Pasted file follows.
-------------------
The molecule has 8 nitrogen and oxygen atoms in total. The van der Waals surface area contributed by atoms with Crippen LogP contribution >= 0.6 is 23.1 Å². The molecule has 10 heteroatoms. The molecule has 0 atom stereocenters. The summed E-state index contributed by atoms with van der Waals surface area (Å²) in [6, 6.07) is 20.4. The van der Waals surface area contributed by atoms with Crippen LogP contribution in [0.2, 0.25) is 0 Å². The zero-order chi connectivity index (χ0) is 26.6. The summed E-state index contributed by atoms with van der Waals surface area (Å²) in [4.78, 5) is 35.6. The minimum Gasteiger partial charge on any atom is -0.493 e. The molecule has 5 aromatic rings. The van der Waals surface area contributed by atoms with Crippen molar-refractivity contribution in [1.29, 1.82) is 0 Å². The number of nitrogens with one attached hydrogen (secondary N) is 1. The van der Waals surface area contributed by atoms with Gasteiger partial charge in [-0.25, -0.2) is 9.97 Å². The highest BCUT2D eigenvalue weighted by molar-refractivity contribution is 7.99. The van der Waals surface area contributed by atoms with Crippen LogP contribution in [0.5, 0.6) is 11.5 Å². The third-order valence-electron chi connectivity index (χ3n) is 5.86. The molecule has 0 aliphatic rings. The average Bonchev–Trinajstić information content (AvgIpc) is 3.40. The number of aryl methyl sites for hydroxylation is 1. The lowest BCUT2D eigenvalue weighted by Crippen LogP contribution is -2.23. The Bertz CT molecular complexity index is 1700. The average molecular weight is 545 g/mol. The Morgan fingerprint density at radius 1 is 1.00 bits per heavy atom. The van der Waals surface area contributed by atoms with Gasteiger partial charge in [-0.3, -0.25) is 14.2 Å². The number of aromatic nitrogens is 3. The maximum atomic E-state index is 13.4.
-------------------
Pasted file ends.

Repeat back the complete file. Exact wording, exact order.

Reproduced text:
The molecule has 8 nitrogen and oxygen atoms in total. The van der Waals surface area contributed by atoms with Crippen LogP contribution >= 0.6 is 23.1 Å². The molecule has 10 heteroatoms. The molecule has 0 atom stereocenters. The summed E-state index contributed by atoms with van der Waals surface area (Å²) in [6, 6.07) is 20.4. The van der Waals surface area contributed by atoms with Crippen LogP contribution in [0.2, 0.25) is 0 Å². The zero-order chi connectivity index (χ0) is 26.6. The summed E-state index contributed by atoms with van der Waals surface area (Å²) in [4.78, 5) is 35.6. The minimum Gasteiger partial charge on any atom is -0.493 e. The molecule has 5 aromatic rings. The van der Waals surface area contributed by atoms with Crippen molar-refractivity contribution in [1.29, 1.82) is 0 Å². The number of nitrogens with one attached hydrogen (secondary N) is 1. The van der Waals surface area contributed by atoms with Gasteiger partial charge in [-0.25, -0.2) is 9.97 Å². The highest BCUT2D eigenvalue weighted by molar-refractivity contribution is 7.99. The van der Waals surface area contributed by atoms with Crippen LogP contribution in [0.5, 0.6) is 11.5 Å². The third-order valence-electron chi connectivity index (χ3n) is 5.86. The molecule has 0 aliphatic rings. The average Bonchev–Trinajstić information content (AvgIpc) is 3.40. The number of aryl methyl sites for hydroxylation is 1. The lowest BCUT2D eigenvalue weighted by Crippen LogP contribution is -2.23. The Bertz CT molecular complexity index is 1700. The average molecular weight is 545 g/mol. The Morgan fingerprint density at radius 1 is 1.00 bits per heavy atom. The van der Waals surface area contributed by atoms with Gasteiger partial charge in [-0.3, -0.25) is 14.2 Å². The number of aromatic nitrogens is 3. The maximum atomic E-state index is 13.4.